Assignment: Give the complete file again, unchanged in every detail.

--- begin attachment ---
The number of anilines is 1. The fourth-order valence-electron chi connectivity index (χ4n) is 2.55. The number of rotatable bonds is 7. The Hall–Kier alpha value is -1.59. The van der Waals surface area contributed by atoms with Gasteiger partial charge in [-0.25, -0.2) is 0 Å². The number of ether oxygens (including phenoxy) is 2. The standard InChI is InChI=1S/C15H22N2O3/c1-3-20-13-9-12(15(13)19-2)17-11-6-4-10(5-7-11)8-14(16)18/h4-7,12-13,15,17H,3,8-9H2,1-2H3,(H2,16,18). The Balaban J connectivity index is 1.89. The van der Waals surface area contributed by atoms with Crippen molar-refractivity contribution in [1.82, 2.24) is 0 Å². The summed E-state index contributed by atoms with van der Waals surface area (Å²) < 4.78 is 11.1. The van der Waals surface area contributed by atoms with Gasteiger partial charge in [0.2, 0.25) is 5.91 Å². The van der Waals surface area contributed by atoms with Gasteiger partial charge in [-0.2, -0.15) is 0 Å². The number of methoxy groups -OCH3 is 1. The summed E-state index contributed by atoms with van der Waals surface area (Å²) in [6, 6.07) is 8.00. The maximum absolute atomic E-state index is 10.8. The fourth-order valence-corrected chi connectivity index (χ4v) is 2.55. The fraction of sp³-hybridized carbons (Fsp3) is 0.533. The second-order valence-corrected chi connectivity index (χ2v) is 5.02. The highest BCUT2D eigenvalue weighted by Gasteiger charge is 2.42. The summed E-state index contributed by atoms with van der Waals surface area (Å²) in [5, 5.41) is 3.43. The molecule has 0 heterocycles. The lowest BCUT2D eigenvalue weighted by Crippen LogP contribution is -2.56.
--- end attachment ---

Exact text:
The number of anilines is 1. The fourth-order valence-electron chi connectivity index (χ4n) is 2.55. The number of rotatable bonds is 7. The Hall–Kier alpha value is -1.59. The van der Waals surface area contributed by atoms with Gasteiger partial charge in [-0.25, -0.2) is 0 Å². The number of ether oxygens (including phenoxy) is 2. The standard InChI is InChI=1S/C15H22N2O3/c1-3-20-13-9-12(15(13)19-2)17-11-6-4-10(5-7-11)8-14(16)18/h4-7,12-13,15,17H,3,8-9H2,1-2H3,(H2,16,18). The Balaban J connectivity index is 1.89. The van der Waals surface area contributed by atoms with Crippen molar-refractivity contribution in [1.82, 2.24) is 0 Å². The summed E-state index contributed by atoms with van der Waals surface area (Å²) < 4.78 is 11.1. The van der Waals surface area contributed by atoms with Gasteiger partial charge in [0.2, 0.25) is 5.91 Å². The van der Waals surface area contributed by atoms with Gasteiger partial charge in [-0.2, -0.15) is 0 Å². The number of methoxy groups -OCH3 is 1. The summed E-state index contributed by atoms with van der Waals surface area (Å²) in [6, 6.07) is 8.00. The maximum absolute atomic E-state index is 10.8. The fourth-order valence-corrected chi connectivity index (χ4v) is 2.55. The fraction of sp³-hybridized carbons (Fsp3) is 0.533. The second-order valence-corrected chi connectivity index (χ2v) is 5.02. The highest BCUT2D eigenvalue weighted by Gasteiger charge is 2.42. The summed E-state index contributed by atoms with van der Waals surface area (Å²) in [5, 5.41) is 3.43. The molecule has 0 heterocycles. The lowest BCUT2D eigenvalue weighted by Crippen LogP contribution is -2.56.